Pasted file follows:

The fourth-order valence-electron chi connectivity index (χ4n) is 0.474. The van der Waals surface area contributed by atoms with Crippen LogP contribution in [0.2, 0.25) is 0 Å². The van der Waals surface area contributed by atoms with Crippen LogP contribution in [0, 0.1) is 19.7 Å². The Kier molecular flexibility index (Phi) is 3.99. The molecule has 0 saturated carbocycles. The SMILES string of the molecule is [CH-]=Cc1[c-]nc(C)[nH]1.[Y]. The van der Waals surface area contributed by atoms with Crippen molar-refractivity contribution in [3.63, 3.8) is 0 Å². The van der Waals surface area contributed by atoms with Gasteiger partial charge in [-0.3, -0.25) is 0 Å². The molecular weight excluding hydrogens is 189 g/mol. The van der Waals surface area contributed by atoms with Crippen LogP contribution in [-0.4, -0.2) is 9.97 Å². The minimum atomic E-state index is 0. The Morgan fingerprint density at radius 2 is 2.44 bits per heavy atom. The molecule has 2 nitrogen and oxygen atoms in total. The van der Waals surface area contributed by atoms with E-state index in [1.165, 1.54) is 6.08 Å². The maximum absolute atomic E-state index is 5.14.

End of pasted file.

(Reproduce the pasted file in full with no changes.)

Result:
The fourth-order valence-electron chi connectivity index (χ4n) is 0.474. The van der Waals surface area contributed by atoms with Crippen LogP contribution in [0.2, 0.25) is 0 Å². The van der Waals surface area contributed by atoms with Crippen LogP contribution in [0, 0.1) is 19.7 Å². The Kier molecular flexibility index (Phi) is 3.99. The molecule has 0 saturated carbocycles. The SMILES string of the molecule is [CH-]=Cc1[c-]nc(C)[nH]1.[Y]. The van der Waals surface area contributed by atoms with Crippen molar-refractivity contribution in [3.63, 3.8) is 0 Å². The van der Waals surface area contributed by atoms with Gasteiger partial charge in [-0.3, -0.25) is 0 Å². The molecular weight excluding hydrogens is 189 g/mol. The van der Waals surface area contributed by atoms with Crippen LogP contribution in [-0.4, -0.2) is 9.97 Å². The minimum atomic E-state index is 0. The Morgan fingerprint density at radius 2 is 2.44 bits per heavy atom. The molecule has 2 nitrogen and oxygen atoms in total. The van der Waals surface area contributed by atoms with E-state index in [1.165, 1.54) is 6.08 Å². The maximum absolute atomic E-state index is 5.14.